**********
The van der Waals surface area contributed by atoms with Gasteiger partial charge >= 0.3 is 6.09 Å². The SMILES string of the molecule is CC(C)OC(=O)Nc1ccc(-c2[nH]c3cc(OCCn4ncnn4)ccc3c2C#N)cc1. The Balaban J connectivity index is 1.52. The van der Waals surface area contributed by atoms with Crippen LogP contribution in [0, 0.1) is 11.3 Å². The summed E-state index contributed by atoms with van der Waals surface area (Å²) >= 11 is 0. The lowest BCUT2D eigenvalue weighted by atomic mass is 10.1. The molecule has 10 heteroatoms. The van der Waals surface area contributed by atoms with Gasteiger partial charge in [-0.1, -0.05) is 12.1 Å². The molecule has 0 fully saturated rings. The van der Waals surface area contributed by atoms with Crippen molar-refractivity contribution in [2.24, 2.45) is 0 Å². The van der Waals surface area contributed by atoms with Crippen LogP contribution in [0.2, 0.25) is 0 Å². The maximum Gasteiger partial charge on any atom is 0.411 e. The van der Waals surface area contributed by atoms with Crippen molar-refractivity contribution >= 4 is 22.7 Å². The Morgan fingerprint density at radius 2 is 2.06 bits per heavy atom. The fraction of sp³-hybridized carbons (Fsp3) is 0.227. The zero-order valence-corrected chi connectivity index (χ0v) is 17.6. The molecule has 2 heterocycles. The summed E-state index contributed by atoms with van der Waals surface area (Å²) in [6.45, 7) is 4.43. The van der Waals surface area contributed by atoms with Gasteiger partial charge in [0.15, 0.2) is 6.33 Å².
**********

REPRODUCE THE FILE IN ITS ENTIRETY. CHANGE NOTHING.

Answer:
The van der Waals surface area contributed by atoms with Gasteiger partial charge >= 0.3 is 6.09 Å². The SMILES string of the molecule is CC(C)OC(=O)Nc1ccc(-c2[nH]c3cc(OCCn4ncnn4)ccc3c2C#N)cc1. The Balaban J connectivity index is 1.52. The van der Waals surface area contributed by atoms with Crippen LogP contribution in [0, 0.1) is 11.3 Å². The summed E-state index contributed by atoms with van der Waals surface area (Å²) >= 11 is 0. The lowest BCUT2D eigenvalue weighted by atomic mass is 10.1. The molecule has 10 heteroatoms. The van der Waals surface area contributed by atoms with Gasteiger partial charge in [-0.1, -0.05) is 12.1 Å². The molecule has 0 fully saturated rings. The van der Waals surface area contributed by atoms with Crippen molar-refractivity contribution in [2.24, 2.45) is 0 Å². The van der Waals surface area contributed by atoms with Crippen LogP contribution in [0.2, 0.25) is 0 Å². The maximum Gasteiger partial charge on any atom is 0.411 e. The van der Waals surface area contributed by atoms with Crippen molar-refractivity contribution >= 4 is 22.7 Å². The Morgan fingerprint density at radius 2 is 2.06 bits per heavy atom. The fraction of sp³-hybridized carbons (Fsp3) is 0.227. The zero-order valence-corrected chi connectivity index (χ0v) is 17.6. The molecule has 2 heterocycles. The summed E-state index contributed by atoms with van der Waals surface area (Å²) in [6.45, 7) is 4.43. The van der Waals surface area contributed by atoms with Gasteiger partial charge in [0.15, 0.2) is 6.33 Å².